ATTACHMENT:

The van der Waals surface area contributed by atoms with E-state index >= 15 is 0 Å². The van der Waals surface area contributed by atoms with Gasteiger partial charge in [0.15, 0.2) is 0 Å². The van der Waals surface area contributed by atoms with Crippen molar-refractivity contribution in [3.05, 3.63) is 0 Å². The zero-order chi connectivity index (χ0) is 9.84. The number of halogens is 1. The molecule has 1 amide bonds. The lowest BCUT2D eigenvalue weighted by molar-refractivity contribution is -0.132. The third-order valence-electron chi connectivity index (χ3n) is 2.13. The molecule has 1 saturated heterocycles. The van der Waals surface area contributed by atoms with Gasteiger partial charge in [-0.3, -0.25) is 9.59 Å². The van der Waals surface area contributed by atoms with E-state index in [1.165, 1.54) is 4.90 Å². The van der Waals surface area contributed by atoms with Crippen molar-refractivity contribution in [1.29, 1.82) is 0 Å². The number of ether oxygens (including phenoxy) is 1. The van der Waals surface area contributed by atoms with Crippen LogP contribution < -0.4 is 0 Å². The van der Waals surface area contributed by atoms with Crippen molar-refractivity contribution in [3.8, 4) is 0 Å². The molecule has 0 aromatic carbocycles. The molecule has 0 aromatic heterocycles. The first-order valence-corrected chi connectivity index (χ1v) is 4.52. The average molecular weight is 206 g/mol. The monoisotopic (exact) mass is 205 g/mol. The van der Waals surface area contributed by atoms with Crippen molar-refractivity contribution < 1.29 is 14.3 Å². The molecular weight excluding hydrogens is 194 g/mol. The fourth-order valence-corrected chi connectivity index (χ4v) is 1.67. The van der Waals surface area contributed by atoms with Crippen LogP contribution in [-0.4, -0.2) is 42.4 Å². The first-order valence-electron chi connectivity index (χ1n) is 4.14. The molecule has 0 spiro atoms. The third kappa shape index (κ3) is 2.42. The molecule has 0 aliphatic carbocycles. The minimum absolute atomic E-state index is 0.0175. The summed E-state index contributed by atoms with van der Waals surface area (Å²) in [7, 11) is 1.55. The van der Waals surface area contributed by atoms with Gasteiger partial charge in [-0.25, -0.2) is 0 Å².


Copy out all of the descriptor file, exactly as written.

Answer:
The van der Waals surface area contributed by atoms with E-state index >= 15 is 0 Å². The van der Waals surface area contributed by atoms with Gasteiger partial charge in [0.15, 0.2) is 0 Å². The van der Waals surface area contributed by atoms with Crippen molar-refractivity contribution in [3.05, 3.63) is 0 Å². The zero-order chi connectivity index (χ0) is 9.84. The number of halogens is 1. The molecule has 1 amide bonds. The lowest BCUT2D eigenvalue weighted by molar-refractivity contribution is -0.132. The third-order valence-electron chi connectivity index (χ3n) is 2.13. The molecule has 1 saturated heterocycles. The van der Waals surface area contributed by atoms with Gasteiger partial charge in [-0.3, -0.25) is 9.59 Å². The van der Waals surface area contributed by atoms with E-state index in [1.165, 1.54) is 4.90 Å². The van der Waals surface area contributed by atoms with Crippen molar-refractivity contribution in [1.29, 1.82) is 0 Å². The number of ether oxygens (including phenoxy) is 1. The van der Waals surface area contributed by atoms with Crippen LogP contribution < -0.4 is 0 Å². The van der Waals surface area contributed by atoms with Crippen molar-refractivity contribution in [3.8, 4) is 0 Å². The molecule has 0 aromatic carbocycles. The molecule has 0 aromatic heterocycles. The first-order valence-corrected chi connectivity index (χ1v) is 4.52. The average molecular weight is 206 g/mol. The monoisotopic (exact) mass is 205 g/mol. The van der Waals surface area contributed by atoms with Crippen molar-refractivity contribution < 1.29 is 14.3 Å². The molecular weight excluding hydrogens is 194 g/mol. The fourth-order valence-corrected chi connectivity index (χ4v) is 1.67. The van der Waals surface area contributed by atoms with Crippen LogP contribution in [-0.4, -0.2) is 42.4 Å². The first-order valence-electron chi connectivity index (χ1n) is 4.14. The molecule has 0 spiro atoms. The third kappa shape index (κ3) is 2.42. The molecule has 0 aliphatic carbocycles. The minimum absolute atomic E-state index is 0.0175. The summed E-state index contributed by atoms with van der Waals surface area (Å²) in [7, 11) is 1.55. The van der Waals surface area contributed by atoms with Gasteiger partial charge in [-0.25, -0.2) is 0 Å².